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General Labour Union (Red Flag), Mumbai v/s Arjandas Metal Industries Pvt. Ltd., Mumbai & Others

    WRIT PETITION NO. 610 OF 2000

    Decided On, 04 July 2003

    At, High Court of Judicature at Bombay


    Mr. Shailesh Phatak for the Petitioner. Mr. R.S. Pai i/by Sanjay Udeshi & Co. for the Respondents.

Judgment Text


Heard the learned Advocates for the parties.

Perused the records.

The petitioner challenges the order dated 25.1.2000 passed by the Industrial Court on an application filed by the respondent-company. The challenge to the impugned order is mainly on the ground that neither the Industrial Court had jurisdiction to grant the relief asked for and granted under the impugned order nor the provisions of law contained in Section 30(2) of M.R.T.U. & P.U.L.P. Act (hereinafter called as "the said Act") empowers to grant any interim relief in the nature it has been granted in favour of the respondent.

2.The Industrial Court by the impugned order has passed the following order:

"(I) The Interim Orders dated 6.8.99 in Complaint (ULP) No.1714/98, dated 15.11.99 in Complaint (ULP) No. 727/99 are kept in abeyance for a period of 1 year from the date of starting of the manufacturing activities on the part of the Respondent.

(II) The Respondent is directed to pay the first instalment of Rs.5000/- to his every employee on the date of his restarting the manufacturing activities.

(III) The Respondent is further directed to submit before this Court the progress made by him in re-starting of the manufacturing activities on the expiry of each month in a trial period of 1 year.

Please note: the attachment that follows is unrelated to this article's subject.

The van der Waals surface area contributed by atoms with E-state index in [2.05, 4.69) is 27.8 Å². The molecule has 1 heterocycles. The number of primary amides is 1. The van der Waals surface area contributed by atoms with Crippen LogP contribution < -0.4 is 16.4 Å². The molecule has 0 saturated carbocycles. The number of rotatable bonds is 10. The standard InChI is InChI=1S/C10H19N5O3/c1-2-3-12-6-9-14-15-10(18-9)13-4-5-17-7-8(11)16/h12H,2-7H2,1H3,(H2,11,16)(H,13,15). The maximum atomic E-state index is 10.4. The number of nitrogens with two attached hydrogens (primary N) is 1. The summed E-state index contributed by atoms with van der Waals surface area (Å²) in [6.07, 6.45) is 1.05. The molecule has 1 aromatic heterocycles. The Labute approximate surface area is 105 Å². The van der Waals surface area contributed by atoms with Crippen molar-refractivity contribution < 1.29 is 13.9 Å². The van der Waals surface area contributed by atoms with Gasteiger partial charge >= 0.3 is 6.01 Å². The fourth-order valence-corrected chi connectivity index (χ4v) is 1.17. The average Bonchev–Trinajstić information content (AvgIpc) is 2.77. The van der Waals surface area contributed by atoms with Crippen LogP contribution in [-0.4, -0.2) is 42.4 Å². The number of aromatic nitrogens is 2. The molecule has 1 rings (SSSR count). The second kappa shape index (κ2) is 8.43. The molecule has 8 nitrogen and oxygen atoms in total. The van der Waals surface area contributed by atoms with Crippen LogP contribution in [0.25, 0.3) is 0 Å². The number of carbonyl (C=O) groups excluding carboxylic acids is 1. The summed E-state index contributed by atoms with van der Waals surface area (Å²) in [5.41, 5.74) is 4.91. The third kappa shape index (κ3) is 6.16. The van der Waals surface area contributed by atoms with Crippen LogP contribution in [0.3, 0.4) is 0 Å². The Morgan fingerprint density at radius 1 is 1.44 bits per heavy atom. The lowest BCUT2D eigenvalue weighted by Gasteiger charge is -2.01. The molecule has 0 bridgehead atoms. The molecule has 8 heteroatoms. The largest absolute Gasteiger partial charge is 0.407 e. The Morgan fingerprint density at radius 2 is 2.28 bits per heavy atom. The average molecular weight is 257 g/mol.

(IV) The Respondent is allowed to restart its manufacturing activities initially employing 30 workers, as listed in the Annexure to the Application under consideration. The Respondent further directed to make its efforts to employ rest of the employees during the trial period of 12 months.

(V) The Complainant Union, its Office-bearers and its member-employees are hereby restrained from causing any obstruction and prevention in any manner to the Respondents, its staff members, customers and visitors from coming and going out of the factory premises as well as carrying out its activities. They are further restrained from preventing or obstructing entry or removal of the goods, materials or raw materials in any manner to and from the factory, till further orders.

(VI) No order as to cost."

3.Perusal of the impugned order discloses that merely because the Industrial Court has been of the view that in event of the closure of the undertaking the workers were bound to loose an employment with the respondent-company that it has held that there was every bonafide intention on the part of the respondent to restart manufacturing activity and on that ground above directions have been issued. Bare reading of the above order would disclose that the execution of the order which has been kept in abeyance relates to the order directing payment of wages passed by the same court in the course of pendency of two of the complaints. It is pertinent to note that while issuing the said direction for keeping the said order in abeyance, the Industrial Court has not referred to any of the materials on record which can warrant suspension of the execution of the said orders, inspite of knowing well that those orders related to the payment of wages to the labourers.